CFB Preview: Clemson Attacks the Middle

The Clemson Tigers host the Notre Dame Fighting Irish on Saturday night, in a matchup between two top ranked teams. The Irish come to town ranked #6 in the country while the host Tigers check in at #11. There are many storylines to this game, and Mark Schofield looks at how Clemson attacks the middle of the field.

In their victory against Appalachian State, the Tigers made a huge play before halftime. Quarterback Deshaun Watson is in the shotgun with an 11 personnel group: a dual wing tight end look to the right and a pair of receivers in slot formation on the left. The Mountaineers deploy a 4-2-5 nickel package, and show Cover 2:WatsonStill1

Rolls the coverage to Cover 1 off the snap, cornerbacks Latrell Gibbs (#5) ‒ blitzes off the edge, toward the double tight ends, while safety A.J. Howard (#10) drops deep to occupy the single-high safety role:


The Tigers send three receivers on pass routes: The wing TE and the slot WR run underneath crossing routes and outside receiver Charone Peake (#19) runs a deep post:WatsonStill3

Watson fakes a handoff to running back Wayne Gallman. and the RB tries to block Gibbs, but the defensive back is evades Gallman. With pressure off the edge, the Watson must climb the pocket. He rolls to his right, creating space to escape the blitz.

Then, Watson plants. He has spotted Peake behind the coverage, and unleashes the throw:

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Peake is behind the defense because when the QB is flushed from the pocket, the safety Howard focuses on the crossing route, leaving Peake 1-on-1 with the corner outside.

Watson displays great vision, spotting the WR behind the coverage on the other side of the field. He has the athletic ability to stop, reset his body, and get into position for the throw. His arm strength delivers the ball to his receiver deep downfield: Watson releases this throw from the Clemson 38-yard line. Peake makes the reception at the Mountaineers 3-yard line. This throw covers around 59 yards on the fly:

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But sometimes, an offense needs to use a little sleight of hand.

Against Louisville, the Tigers utilize a quick huddle, something they had yet to do on this drive. They line up in a very tight formation against the Cardinals’ 4-3 defense:ClemsonHuddle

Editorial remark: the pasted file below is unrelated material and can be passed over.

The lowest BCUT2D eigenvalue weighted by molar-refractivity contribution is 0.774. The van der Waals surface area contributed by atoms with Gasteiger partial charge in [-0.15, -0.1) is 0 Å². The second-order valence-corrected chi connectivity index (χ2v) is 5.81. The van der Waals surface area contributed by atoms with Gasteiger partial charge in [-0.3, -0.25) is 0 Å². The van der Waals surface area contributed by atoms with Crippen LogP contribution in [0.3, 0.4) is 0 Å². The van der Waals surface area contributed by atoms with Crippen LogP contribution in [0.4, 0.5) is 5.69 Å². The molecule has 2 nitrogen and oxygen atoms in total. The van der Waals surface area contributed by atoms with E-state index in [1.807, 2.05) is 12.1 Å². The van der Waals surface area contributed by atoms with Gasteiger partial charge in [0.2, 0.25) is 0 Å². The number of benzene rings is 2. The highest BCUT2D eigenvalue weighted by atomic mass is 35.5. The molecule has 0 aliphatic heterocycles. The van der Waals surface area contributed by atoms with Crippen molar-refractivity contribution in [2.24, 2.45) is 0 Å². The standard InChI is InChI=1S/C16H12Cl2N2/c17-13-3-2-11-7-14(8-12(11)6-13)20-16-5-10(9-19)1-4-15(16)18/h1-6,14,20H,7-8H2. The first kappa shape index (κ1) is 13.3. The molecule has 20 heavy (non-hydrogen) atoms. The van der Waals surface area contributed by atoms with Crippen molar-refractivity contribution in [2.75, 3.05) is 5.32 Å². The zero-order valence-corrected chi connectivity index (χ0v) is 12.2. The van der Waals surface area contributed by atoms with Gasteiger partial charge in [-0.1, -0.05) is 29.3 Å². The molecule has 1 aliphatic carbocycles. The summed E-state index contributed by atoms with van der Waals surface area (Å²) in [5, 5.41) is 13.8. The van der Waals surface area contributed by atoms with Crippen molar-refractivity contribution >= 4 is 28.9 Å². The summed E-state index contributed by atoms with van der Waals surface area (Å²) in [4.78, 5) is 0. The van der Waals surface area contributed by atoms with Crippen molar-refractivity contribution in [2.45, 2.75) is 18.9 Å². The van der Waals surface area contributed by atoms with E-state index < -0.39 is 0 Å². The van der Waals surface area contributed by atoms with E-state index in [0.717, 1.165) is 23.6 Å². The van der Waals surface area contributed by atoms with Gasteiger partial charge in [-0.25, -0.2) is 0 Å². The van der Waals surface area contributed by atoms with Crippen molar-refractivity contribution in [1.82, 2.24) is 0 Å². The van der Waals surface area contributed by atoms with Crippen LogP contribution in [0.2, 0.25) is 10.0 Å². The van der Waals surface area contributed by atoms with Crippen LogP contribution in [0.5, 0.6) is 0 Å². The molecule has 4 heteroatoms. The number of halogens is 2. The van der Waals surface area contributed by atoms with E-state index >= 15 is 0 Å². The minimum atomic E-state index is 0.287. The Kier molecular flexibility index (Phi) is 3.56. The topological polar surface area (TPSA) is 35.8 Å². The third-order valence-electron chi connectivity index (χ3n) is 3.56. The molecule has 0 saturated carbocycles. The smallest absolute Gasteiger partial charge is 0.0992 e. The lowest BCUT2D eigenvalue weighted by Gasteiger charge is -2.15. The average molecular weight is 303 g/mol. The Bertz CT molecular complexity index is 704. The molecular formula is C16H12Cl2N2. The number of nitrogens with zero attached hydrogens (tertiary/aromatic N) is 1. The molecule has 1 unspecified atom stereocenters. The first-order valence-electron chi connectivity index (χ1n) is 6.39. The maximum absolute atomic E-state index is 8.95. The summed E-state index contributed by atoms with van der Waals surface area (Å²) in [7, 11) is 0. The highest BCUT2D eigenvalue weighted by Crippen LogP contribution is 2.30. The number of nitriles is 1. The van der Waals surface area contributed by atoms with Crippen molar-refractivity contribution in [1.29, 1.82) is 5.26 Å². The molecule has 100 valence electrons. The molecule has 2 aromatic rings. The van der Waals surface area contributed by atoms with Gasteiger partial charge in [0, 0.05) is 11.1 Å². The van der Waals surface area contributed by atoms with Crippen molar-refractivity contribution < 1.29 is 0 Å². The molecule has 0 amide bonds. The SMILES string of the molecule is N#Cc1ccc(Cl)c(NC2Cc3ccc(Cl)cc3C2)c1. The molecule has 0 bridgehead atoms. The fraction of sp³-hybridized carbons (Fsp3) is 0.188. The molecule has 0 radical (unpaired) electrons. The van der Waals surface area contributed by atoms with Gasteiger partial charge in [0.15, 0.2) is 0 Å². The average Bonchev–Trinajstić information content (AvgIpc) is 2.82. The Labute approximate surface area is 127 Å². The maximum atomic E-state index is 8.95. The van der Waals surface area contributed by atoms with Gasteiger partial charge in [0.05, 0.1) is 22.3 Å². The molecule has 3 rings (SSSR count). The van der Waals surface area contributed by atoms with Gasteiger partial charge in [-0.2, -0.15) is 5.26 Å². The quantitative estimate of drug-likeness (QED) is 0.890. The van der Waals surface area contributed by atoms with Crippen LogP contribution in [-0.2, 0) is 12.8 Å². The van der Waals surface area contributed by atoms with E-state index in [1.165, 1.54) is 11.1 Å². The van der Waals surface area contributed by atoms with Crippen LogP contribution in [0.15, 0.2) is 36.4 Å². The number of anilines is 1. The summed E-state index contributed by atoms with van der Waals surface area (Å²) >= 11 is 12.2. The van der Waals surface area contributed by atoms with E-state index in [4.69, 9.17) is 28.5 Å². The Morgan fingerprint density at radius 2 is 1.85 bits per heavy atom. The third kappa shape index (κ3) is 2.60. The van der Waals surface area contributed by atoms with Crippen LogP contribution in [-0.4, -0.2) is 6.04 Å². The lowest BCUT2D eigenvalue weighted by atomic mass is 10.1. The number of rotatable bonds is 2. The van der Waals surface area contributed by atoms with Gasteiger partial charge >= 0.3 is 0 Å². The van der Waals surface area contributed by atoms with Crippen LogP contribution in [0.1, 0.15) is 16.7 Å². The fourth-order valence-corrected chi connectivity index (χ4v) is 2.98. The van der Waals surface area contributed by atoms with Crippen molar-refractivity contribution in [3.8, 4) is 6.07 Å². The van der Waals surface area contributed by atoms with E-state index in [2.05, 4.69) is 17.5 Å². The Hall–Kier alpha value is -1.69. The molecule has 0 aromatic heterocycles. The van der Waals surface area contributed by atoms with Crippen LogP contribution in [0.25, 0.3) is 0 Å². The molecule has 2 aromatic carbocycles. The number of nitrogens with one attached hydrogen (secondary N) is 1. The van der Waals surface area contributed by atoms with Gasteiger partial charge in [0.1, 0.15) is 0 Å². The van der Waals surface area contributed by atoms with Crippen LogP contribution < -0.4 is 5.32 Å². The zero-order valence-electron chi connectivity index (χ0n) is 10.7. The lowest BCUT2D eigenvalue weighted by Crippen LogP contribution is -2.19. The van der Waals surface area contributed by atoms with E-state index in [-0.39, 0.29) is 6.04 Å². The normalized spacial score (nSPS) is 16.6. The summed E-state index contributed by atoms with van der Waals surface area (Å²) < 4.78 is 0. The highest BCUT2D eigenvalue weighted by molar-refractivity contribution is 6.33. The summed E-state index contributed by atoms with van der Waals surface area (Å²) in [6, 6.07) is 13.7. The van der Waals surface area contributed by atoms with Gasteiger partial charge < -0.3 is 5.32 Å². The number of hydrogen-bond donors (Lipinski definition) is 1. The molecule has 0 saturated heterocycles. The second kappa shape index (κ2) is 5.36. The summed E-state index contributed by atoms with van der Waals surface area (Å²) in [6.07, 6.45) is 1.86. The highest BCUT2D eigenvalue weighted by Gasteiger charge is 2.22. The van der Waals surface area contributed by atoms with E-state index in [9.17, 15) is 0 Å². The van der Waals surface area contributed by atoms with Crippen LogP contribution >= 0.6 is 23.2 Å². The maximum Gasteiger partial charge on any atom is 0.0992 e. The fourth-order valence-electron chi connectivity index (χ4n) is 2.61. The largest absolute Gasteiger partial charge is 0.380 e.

Then the offense shifts, sending two receivers wide left, and three receivers to the right:ClemsonShift

On the left side of the field both of the receivers are staggered off the line of scrimmage. On the right side, three players and two receivers are on the line of scrimmage, with the middle receiver off the line. That inside receiver on the right is not a WR ‒ it is left tackle Mitch Hyatt (#75):


This means that the player on the left edge, ‒who is uncovered, ‒ is an eligible receiver. That player is Jordan Leggett (#16).

At the snap, the five offensive linemen, including Hyatt on the outside, drop into pass protection. The other five players, all of them eligible receivers, release on vertical routes. This includes Leggett, running a seam route from his left tackle alignment:ClemsonPlay1Still2

The defense drops into Cover 4, which is likely a safe call they used after the shift. But four defensive backs fail to account for the TE-eligible coming off the edge, and he is wide open:

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Watson hits him with an easy toss, the Tigers have a big play, and another touchdown, attacking the middle of the field.

Follow Mark on Twitter @MarkSchofield.

Mark Schofield has always loved football. He breaks down film, scouts prospects, and explains the passing game for Inside the Pylon.

All video and images courtesy NFL Game Pass.

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